To expand upon the former of the reasons stated above, the percolation of exotic goods from the aristocracy to the peasantry was most important in establishing the foothold of exotic goods in British culture. Indeed, every chapter from tea to tobacco commented on the importance of each product as first a way of flaunting wealth and decadence before actually using the product practically in everyday life. Sugar in the early days of the seventeenth century, for example, was used to create grand sculptures that only the supremely wealthy could afford. Similarly, tea took much the same course. Consumed first by members of the Royal family, it became prominent among the well-to-do’s who created an entire culture around its consumption. As more and more people saw its popularity among the fashionable upper classes, the higher the demand for the rarity, and the more tea that was sought after and supplied by the East India Company. This pattern can be extracted, without exception, from Walvin’s account of each of the products histories. Even the potato, which was a lowly food only suitable only for the Irish was grown as a status symbol in gardens before it was used extensively to cure the hunger pandemic that struck in the late 1790s. This motif clearly represents a strong pattern across the histories of all the plants presented in the book. Used as a unifying chapter it would more clearly and precisely illustrate the importance of the upper class than the way in which Walvin repeated this observation in his own analysis.
Though the fashion of these plant products was vital to the demand, Walvin proposes that it was the illegal trade of these goods caused by exorbitantly high tariffs that guaranteed the infusion of these products into British culture. Again, this would serve as a more unifying chapter and build off of the ideas presented above. Additionally, evidence in support if Walvin’s idea that illegal trade was crucial in creating access for the poor is found in almost every chapter. On such things as tea and tobacco, tariffs were often over one hundred percent of what the original cost of production and transport was. Because of this, tea that could be smuggled in free of tariffs was far cheaper than the tea brought in by the East India Company, and offered a lucrative way for many to make a quick fortune. It also meant much cheaper prices for the lower classes; hence its rapid spread from a drink of the wealthy to a drink enjoyed by all, regardless of class.
Walvin’s emphasis on the exotic nature of each of the products would have also served as an effective means of analyzing their influence within British society. Each of these products was an export from an area of the globe both foreign and exotic—whether that meant China or Jamaica. This can be seen perhaps most clearly in the reactions of the health professionals and the social commentators of the time, who had very polarized views of each of the products. Generally speaking, the proponents of the new age of plant products endorsed each plant as having medicinal qualities. Tea was advertised as being a general decongestant and an even better defense against sickness, coffee was a stimulant and a potential aphrodisiac, chocolate was nutritious and fattening, tobacco was thought to relieve asthma, and sugar was used simply as a common medicine.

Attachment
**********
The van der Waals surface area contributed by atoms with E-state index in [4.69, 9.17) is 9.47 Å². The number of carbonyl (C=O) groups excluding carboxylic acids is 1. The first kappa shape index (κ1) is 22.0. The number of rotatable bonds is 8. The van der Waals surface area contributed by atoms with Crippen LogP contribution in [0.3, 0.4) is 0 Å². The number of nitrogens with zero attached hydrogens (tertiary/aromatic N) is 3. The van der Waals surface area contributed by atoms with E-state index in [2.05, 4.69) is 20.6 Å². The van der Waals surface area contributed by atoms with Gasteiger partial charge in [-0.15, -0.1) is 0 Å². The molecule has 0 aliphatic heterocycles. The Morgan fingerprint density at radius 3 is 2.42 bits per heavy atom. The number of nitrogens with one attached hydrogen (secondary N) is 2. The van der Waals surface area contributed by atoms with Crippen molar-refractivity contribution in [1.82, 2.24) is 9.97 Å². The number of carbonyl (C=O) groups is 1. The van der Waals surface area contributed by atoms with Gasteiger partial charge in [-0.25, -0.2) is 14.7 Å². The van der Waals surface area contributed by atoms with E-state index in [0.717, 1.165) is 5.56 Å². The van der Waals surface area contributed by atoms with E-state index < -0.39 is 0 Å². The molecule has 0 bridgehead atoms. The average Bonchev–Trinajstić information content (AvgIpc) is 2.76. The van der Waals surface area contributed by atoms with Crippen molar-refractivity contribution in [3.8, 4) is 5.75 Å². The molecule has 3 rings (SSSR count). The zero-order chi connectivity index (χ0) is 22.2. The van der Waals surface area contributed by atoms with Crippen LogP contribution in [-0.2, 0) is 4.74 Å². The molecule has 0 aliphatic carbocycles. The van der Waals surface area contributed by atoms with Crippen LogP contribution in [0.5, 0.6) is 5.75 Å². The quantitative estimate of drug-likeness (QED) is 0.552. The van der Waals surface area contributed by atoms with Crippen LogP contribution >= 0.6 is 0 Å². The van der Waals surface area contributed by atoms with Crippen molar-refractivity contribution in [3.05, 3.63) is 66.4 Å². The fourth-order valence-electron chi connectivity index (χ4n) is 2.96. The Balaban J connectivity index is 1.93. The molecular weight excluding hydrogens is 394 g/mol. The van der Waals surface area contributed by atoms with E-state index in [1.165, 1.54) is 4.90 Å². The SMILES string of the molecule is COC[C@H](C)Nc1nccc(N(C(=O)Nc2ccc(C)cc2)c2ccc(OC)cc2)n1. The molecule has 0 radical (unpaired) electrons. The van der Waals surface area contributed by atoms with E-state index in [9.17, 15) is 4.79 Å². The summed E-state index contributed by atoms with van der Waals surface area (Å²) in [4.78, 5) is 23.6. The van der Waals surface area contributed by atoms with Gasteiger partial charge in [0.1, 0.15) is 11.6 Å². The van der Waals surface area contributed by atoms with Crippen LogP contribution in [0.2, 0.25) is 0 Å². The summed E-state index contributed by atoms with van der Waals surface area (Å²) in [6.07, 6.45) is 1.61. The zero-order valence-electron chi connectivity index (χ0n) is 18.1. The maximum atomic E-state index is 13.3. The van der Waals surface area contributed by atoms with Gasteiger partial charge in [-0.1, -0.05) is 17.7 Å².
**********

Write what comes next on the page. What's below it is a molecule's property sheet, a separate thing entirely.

Yet another potential section could outline the attitudes against the new products. Walvin proposes the idea that those against the new imports were in strong support of the well-defined social hierarchy that was disrupted. To many critics, access to products of a foreign nature should have been restricted to the wealthy upper classes. Furthermore, critics also commented on the degradation of a respectable culture that came in the wake of the influx of new products. Tobacco, though used nearly ubiquitously throughout this period saw what was perhaps the largest backlash, but the other products saw similar reactions and all were relevant in shaping the social and economic climate of the era.
Ultimately, Walvin’s Fruits of Empire would have most effectively ended with a commentary of how each of the products created a new type of subculture within Britain. Tea created a strong drinking culture that took Britain by storm—from the tea parties of upper class women to working class laborer’s afternoon breaks. The introduction of coffee and coffee houses opened up an area where men could convene outside of alehouses and served as hubs of upward mobility and general camaraderie. Tobacco served as the social drug of man and women alike, and transformed the habits of an entire country. Each product augmented the others in creating what would ultimately come to be the culture of Britain today.
Though lacking in general organization, James Walvin created a book that ultimately addressed the forces at work behind what was and is still one of the world’s greatest superpowers. With the help of human intervention, tea, coffee, tobacco, chocolate, potatoes, and sugar have all proven to be master artisans in the co-shaping of empires. Their story from the field to the table is testament to the relevance of how man’s interaction with nature moulds the spheres in which he lives, from economics to domestic life and everything in between. By examining the patterns that emerge from those interactions, James Walvin brings to light the most important aspect not only of how the British changed the world they found outside of their borders, but how the world changed the British—and along with them the world they once controlled.
Eukaryon is published by students at Lake Forest College, who are solely responsible for its content. The views expressed in Eukaryon do not necessarily reflect those of the College.
Articles published within Eukaryon should not be cited in bibliographies. Material contained herein should be treated as personal communication and should be cited as such only with the consent of the author.